05-Layer 3—IP Routing Configuration Guide

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05-Policy-based routing configuration
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Configuring PBR

About PBR

Policy-based routing (PBR) uses user-defined policies to route packets. A policy can specify parameters for packets that match specific criteria such as ACLs. The parameters include the next hop.

Packet forwarding process

The device forwards received packets using the following process:

1.        The device uses PBR to forward matching packets.

2.        If one of the following events occurs, the device searches for a route (except the default route) in the routing table to forward packets:

¡  The packets do not match the PBR policy.

¡  The PBR-based forwarding fails.

3.        If the forwarding fails, the device uses the default route to forward packets.

PBR types

PBR includes the following types:

·          Local PBR—Guides the forwarding of locally generated packets, such as ICMP packets generated by using the ping command.

·          Interface PBR—Guides the forwarding of packets received on an interface.

Policy

A policy includes match criteria and actions to be taken on the matching packets. A policy can have one or multiple nodes as follows:

·          Each node is identified by a node number. A smaller node number has a higher priority.

·          A node contains if-match and apply clauses. An if-match clause specifies a match criterion, and an apply clause specifies an action.

·          A node has a match mode of permit or deny.

A policy compares packets with nodes in priority order. If a packet matches the criteria on a node, it is processed by the action on the node. If the packet does not match any criteria on the node, it goes to the next node for a match. If the packet does not match the criteria on any node, the device performs a routing table lookup.

Relationship between if-match clauses

PBR supports only the if-match acl clause to set an ACL match criterion. On a node, you can specify only one if-match clause.

Relationship between apply clauses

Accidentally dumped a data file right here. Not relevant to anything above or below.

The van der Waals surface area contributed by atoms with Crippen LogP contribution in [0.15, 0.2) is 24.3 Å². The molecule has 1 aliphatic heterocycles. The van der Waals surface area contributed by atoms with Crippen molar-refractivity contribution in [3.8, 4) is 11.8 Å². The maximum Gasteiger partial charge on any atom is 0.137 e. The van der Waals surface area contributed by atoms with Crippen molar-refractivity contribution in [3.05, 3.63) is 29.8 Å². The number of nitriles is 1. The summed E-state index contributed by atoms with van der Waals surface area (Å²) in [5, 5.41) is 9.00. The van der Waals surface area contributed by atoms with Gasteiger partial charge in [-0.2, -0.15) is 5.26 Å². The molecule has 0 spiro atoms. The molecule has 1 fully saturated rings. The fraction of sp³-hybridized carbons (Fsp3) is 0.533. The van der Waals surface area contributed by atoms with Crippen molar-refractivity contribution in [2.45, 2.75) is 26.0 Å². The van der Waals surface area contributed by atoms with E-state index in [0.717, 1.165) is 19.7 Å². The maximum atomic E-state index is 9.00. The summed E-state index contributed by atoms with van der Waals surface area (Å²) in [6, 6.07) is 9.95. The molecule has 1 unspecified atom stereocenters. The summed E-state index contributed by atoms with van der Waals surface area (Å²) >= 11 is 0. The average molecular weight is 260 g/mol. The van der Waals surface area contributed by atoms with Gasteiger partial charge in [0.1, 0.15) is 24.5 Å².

PBR supports only the apply next-hop clause to set next hops.

Relationship between the match mode and clauses on the node

Does a packet match all the if-match clauses on the node?

Match mode

Permit

Deny

Yes.

·         If the node contains apply clauses, PBR executes the apply clauses on the node. If PBR-based forwarding succeeds, PBR does not compare the packet with the next node.

·         If the node does not contain apply clauses, the device performs a routing table lookup for the packet.

The device performs a routing table lookup for the packet.

No.

PBR compares the packet with the next node.

PBR compares the packet with the next node.

 

NOTE:

A node that has no if-match clauses matches any packet.

PBR and Track

PBR can work with the Track feature to dynamically adapt the availability status of an apply clause to the link status of a tracked object. The tracked object can be a next hop.

·          When the track entry associated with an object changes to Negative, the apply clause is invalid.

·          When the track entry changes to Positive or NotReady, the apply clause is valid.

For more information about Track and PBR collaboration, see High Availability Configuration Guide.

Restrictions and guidelines: PBR configuration

If the device performs forwarding in software, PBR does not process IP packets destined for the local device.

If the device performs forwarding in hardware and a packet destined for it matches a PBR policy, PBR will execute the apply clauses in the policy, including the clause for forwarding. When you configure a PBR policy, be careful to avoid this situation.

PBR tasks at a glance

To configure PBR, perform the following tasks:

1.        Configuring a policy

a.    Creating a node

b.    Setting match criteria for a node

c.    Configuring actions for a node

2.        Specifying a policy for PBR

Choose the following tasks as needed:

¡  Specifying a policy for local PBR

¡  Specifying a policy for interface PBR

Configuring a policy

Creating a node

1.        Enter system view.

system-view

2.        Create a node for a policy, and enter its view.

policy-based-route policy-name [ deny | permit ] node node-number

3.        (Optional.) Configure a description for the policy node.

description text

By default, no description is configured for a policy node.

Setting match criteria for a node

Procedure

1.        Enter system view.

system-view

2.        Enter policy node view.

policy-based-route policy-name [ deny | permit ] node node-number

3.        Set match criteria.

¡  Set an ACL match criterion.

if-match acl { acl-number | name acl-name }